Journal of Vector Ecology (J VECTOR ECOL)

Publisher: Society for Vector Ecology, Wiley

Journal description

The Society publishes the biannual Journal of Vector Ecology that contains research and oper-ational papers covering many phases of vector biology, ecology, and control. The Society also distributes a periodic newsletter and holds an annual conference.

Current impact factor: 1.17

Impact Factor Rankings

2016 Impact Factor Available summer 2017
2014 / 2015 Impact Factor 1.172
2013 Impact Factor 1.436
2012 Impact Factor 1.227
2011 Impact Factor 0.885
2010 Impact Factor 1.256
2009 Impact Factor 1.153
2008 Impact Factor 1.057
2007 Impact Factor 0.814
2006 Impact Factor 0.879
2005 Impact Factor 0.658
2004 Impact Factor 0.912
2003 Impact Factor 1.231
2002 Impact Factor 0.717
2001 Impact Factor 0.36
2000 Impact Factor 0.947
1999 Impact Factor 0.821
1998 Impact Factor 0.25
1997 Impact Factor 0.34

Impact factor over time

Impact factor

Additional details

5-year impact 1.40
Cited half-life 7.40
Immediacy index 0.06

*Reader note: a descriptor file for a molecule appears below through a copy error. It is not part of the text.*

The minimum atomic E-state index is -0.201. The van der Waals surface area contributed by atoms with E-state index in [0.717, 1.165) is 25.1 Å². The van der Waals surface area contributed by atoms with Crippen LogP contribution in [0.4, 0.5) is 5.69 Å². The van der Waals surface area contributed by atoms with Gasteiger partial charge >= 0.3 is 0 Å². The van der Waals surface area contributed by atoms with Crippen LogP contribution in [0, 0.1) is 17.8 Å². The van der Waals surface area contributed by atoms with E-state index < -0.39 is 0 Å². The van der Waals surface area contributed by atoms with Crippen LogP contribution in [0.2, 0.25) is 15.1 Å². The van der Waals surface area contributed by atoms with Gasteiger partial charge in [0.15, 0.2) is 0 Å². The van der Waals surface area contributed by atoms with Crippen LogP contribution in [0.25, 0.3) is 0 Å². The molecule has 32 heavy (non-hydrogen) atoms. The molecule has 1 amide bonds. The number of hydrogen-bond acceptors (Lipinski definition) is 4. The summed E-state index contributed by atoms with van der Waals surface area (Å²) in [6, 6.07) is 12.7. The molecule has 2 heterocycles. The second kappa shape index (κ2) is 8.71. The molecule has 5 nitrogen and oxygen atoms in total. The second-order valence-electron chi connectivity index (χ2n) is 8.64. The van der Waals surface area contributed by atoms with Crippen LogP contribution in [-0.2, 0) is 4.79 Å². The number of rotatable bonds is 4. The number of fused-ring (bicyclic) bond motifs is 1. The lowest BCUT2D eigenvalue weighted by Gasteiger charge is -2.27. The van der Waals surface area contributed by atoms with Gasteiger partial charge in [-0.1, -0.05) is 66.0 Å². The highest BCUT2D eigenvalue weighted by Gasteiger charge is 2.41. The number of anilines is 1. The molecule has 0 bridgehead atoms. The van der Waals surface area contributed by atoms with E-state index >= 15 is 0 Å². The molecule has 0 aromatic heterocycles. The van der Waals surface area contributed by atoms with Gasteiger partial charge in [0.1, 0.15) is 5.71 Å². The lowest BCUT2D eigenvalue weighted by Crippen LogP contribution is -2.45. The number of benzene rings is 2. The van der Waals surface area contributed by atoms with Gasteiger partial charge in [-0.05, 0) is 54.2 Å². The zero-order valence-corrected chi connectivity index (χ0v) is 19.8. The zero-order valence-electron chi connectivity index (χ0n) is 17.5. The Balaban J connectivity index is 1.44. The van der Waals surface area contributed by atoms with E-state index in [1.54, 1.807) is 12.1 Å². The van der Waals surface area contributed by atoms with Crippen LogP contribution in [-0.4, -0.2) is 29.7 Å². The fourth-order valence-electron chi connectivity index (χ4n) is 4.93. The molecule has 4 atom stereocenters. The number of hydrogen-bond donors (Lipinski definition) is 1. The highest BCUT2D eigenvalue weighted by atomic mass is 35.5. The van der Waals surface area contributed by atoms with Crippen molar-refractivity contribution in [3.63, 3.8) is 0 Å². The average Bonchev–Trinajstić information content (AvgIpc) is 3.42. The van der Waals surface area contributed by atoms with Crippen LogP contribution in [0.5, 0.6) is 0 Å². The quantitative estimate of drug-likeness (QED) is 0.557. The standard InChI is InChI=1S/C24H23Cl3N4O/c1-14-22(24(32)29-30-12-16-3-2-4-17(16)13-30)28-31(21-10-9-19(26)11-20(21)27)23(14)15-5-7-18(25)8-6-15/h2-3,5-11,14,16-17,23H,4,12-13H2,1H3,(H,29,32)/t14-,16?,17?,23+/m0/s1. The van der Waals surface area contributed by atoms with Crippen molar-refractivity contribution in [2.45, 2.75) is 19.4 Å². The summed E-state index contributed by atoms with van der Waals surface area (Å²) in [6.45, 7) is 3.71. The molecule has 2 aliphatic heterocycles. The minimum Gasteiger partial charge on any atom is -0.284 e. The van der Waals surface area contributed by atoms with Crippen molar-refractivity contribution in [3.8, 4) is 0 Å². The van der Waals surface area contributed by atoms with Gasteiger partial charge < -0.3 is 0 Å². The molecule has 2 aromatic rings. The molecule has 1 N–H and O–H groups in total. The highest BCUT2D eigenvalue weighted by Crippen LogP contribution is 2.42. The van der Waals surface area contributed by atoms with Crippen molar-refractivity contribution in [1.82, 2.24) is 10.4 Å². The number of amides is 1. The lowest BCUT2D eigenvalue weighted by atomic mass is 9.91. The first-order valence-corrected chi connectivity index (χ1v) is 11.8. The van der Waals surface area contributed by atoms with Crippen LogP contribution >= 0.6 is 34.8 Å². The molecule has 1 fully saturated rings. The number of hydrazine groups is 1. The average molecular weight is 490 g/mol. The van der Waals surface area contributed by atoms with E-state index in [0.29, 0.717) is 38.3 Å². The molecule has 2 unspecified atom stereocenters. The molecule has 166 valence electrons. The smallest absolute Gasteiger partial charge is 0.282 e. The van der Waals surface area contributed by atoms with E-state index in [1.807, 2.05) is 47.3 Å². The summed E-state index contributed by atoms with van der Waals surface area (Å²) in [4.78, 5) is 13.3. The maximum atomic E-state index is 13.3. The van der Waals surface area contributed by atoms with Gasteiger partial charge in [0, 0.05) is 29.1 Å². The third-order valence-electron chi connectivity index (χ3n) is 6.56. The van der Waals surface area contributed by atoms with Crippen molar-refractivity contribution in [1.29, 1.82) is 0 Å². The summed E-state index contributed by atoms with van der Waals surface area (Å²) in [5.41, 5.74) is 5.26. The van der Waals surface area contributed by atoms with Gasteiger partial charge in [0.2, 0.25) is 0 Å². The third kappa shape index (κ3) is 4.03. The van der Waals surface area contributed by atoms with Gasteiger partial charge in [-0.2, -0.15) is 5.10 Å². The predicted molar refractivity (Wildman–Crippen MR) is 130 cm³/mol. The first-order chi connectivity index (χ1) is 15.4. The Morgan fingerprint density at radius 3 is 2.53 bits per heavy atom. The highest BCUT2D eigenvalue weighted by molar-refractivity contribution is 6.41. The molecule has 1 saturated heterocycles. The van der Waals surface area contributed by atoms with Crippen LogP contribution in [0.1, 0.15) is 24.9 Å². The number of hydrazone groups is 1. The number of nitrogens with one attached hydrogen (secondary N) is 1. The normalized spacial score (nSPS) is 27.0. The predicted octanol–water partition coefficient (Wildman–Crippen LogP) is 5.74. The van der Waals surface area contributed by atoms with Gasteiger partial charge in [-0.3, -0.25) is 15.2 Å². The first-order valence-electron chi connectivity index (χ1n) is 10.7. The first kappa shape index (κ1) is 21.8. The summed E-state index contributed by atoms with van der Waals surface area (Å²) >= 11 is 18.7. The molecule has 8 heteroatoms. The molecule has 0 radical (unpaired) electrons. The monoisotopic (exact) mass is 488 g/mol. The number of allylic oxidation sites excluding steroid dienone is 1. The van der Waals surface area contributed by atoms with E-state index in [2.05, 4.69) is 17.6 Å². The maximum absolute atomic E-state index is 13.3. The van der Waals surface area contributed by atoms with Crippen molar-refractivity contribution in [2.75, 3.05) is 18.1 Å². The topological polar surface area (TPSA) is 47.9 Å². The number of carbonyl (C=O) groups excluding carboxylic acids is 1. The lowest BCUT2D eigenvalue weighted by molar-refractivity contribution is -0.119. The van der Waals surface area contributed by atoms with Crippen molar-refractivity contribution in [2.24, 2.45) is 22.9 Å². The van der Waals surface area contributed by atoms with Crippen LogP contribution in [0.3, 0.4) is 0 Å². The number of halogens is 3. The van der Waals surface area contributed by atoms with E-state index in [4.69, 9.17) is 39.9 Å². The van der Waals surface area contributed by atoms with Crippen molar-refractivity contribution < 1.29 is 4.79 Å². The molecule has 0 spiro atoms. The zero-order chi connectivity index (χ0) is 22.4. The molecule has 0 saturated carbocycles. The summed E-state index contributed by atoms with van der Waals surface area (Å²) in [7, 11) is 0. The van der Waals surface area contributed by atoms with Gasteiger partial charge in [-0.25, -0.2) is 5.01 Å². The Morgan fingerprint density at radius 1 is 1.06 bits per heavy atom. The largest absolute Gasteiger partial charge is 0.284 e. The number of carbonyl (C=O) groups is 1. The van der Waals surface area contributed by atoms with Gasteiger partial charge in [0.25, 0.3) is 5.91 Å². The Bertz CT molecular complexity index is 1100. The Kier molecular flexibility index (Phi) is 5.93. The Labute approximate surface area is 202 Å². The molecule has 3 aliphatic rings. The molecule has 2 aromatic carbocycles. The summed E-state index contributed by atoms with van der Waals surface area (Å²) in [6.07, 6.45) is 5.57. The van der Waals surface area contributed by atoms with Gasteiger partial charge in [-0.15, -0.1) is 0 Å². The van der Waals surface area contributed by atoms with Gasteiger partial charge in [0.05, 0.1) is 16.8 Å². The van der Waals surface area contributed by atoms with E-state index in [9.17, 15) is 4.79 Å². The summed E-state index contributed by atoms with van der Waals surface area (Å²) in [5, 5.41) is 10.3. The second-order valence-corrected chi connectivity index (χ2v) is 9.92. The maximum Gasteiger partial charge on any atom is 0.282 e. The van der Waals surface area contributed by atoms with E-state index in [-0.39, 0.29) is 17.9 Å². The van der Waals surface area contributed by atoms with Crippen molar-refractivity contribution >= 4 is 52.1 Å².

Eigenfactor 0.00
Article influence 0.38
Website Journal of Vector Ecology website
Other titles Journal of vector ecology
ISSN 1081-1710
OCLC 31996470
Material type Periodical
Document type Journal / Magazine / Newspaper

Publisher details


  • Pre-print
    • Author can archive a pre-print version
  • Post-print
    • Author cannot archive a post-print version
  • Restrictions
    • 12 months embargo
  • Conditions
    • Some journals have separate policies, please check with each journal directly
    • On author's personal website, institutional repositories, arXiv, AgEcon, PhilPapers, PubMed Central, RePEc or Social Science Research Network
    • Author's pre-print may not be updated with Publisher's Version/PDF
    • Author's pre-print must acknowledge acceptance for publication
    • Non-Commercial
    • Publisher's version/PDF cannot be used
    • Publisher source must be acknowledged with citation
    • Must link to publisher version with set statement (see policy)
    • If OnlineOpen is not available, BBSRC, EPSRC, MRC, NERC and STFC authors, may self-archive after 6 months
    • If OnlineOpen is not available, AHRC and ESRC authors, may self-archive after 12 months